Assess the safety of the situation. Make sure the situation is secure; it makes no sense for you to become the next casualty.
Put on gloves if possible. Your hands are full of bacteria and you will reduce the risk of infection by doing so. Non-latex (nitrile) gloves are superior in avoiding allergic reactions to latex, more commonly seen than you’d think. If no gloves are available, plastic bags/wrap or, at least, hand sanitizers/soap will be useful if you have to touch the wound with bare hands.
Verify the victim’s breathing and mental status. Clear airways if obstructed and determine if they are alert enough to help you by following commands.
Remove clothing carefully to fully inspect the wound and identify other injuries. Make sure that you have a bandage scissors or EMT shears in your medical pack.
Apply pressure with some type of dressing, even your shirt if necessary. Most non-arterial bleeding will stop with steady pressure on the wound. If the sharp instrument is in place and help is on the way, place pressure down on either side towards the blade to prevent it from slipping out. It may be providing pressure on damaged blood vessels and decreasing the bleeding. Stabilize the wound in place with dressings or in any way you can.
If one dressing doesn’t work, place additional dressings on top (an exception is special blood-clotting gauze, discussed below). If there is no chance of emergency services reaching you long-term, you may have to remove it at one point or another. Don’t do this unless you are where the bulk of your medical supplies are.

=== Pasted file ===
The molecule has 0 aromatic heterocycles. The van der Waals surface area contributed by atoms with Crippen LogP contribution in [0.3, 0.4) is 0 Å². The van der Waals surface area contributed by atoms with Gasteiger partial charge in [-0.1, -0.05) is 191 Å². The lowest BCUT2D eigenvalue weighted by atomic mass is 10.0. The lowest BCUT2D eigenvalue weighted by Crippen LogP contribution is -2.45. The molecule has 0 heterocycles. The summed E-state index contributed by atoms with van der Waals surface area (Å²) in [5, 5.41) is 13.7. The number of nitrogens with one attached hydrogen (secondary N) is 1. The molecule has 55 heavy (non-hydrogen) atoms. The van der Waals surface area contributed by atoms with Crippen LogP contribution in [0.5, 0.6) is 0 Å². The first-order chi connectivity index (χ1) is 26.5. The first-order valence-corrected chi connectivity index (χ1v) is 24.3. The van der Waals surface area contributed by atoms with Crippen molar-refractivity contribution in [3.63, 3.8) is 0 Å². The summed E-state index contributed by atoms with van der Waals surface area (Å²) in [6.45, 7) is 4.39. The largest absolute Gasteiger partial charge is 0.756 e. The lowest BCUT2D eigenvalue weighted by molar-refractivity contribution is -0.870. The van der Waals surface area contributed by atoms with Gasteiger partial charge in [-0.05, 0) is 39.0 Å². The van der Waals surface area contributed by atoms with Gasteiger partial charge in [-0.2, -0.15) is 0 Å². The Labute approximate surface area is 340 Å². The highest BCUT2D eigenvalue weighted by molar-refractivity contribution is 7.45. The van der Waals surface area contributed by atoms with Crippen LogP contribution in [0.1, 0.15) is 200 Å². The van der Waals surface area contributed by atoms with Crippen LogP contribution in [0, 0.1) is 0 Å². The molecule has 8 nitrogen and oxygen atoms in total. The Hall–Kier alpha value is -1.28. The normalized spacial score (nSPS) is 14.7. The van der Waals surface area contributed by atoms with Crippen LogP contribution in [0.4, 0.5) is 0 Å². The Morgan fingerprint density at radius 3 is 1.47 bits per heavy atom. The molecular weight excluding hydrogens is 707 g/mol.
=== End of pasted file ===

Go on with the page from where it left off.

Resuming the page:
Elevate the feet above the level of the heart and head (the “shock position”) to increase blood flow to the brain. If the wound is to the abdomen, bend the knees instead.
Lift the injured area above the heart (for example, an arm). Make it more difficult to pump blood out of the body.
Some recommend applying additional pressure with your other hand to major arteries about the level of the wound (especially for extremities). These areas are called “pressure points”. For example, a major artery (the popliteal artery) is found behind the knee. Pressure here might decrease bleeding from a lower leg wound. There is an entire map of pressure points for most parts of the body, but a working knowledge of their locations is needed to be effective.
In cases of heavy bleeding, the use of special blood clotting dressings such as Quikclot, Celox, or ChitoSam is effective. We keep these products in all our medical packs, even individual first aid kits. Remove saturated bandages and place a hemostatic gauze directly on the bleeding vessel for 3 minutes. It should be noted that the maximum time allotted for a hemostatic gauze to remain in place is 24 hours.
Secure everything with a pressure dressing, of which there are various on the market. The Israeli Battle Dressing, known as The Emergency Bandage in the U.S., can apply up to 30 pounds of pressure if used properly.
Keep the victim warm: Throw a blanket or a coat over them. If help is coming, keep them as still and calm as possible to avoid further bleeding. Monitor breathing, pulses, and mental status.
An unconscious patient should be placed in the “recovery position”. This will, among other things, allow fluid to drain from airways and help them breathe.
If a tourniquet is on, should you loosen it from time to time? You may be tempted to do this, but it can cause further bleeding. Transition from tourniquet within 2 hours to a hemostatic gauze and a pressure bandage only when no help is available in higher medical facilities.
Once bleeding is under control, your goal is to clean the wound thoroughly and dress it. Wound closure may be an option in some cases, but most back-country stab wounds will be dirty and should be left open (subject of another article).
All of the above may not be necessary if you practice preventative measures. In other words, don’t run with scissors. With some foresight, you may be able to avoid a mishap that could turn into a tragedy.
Joe Alton MD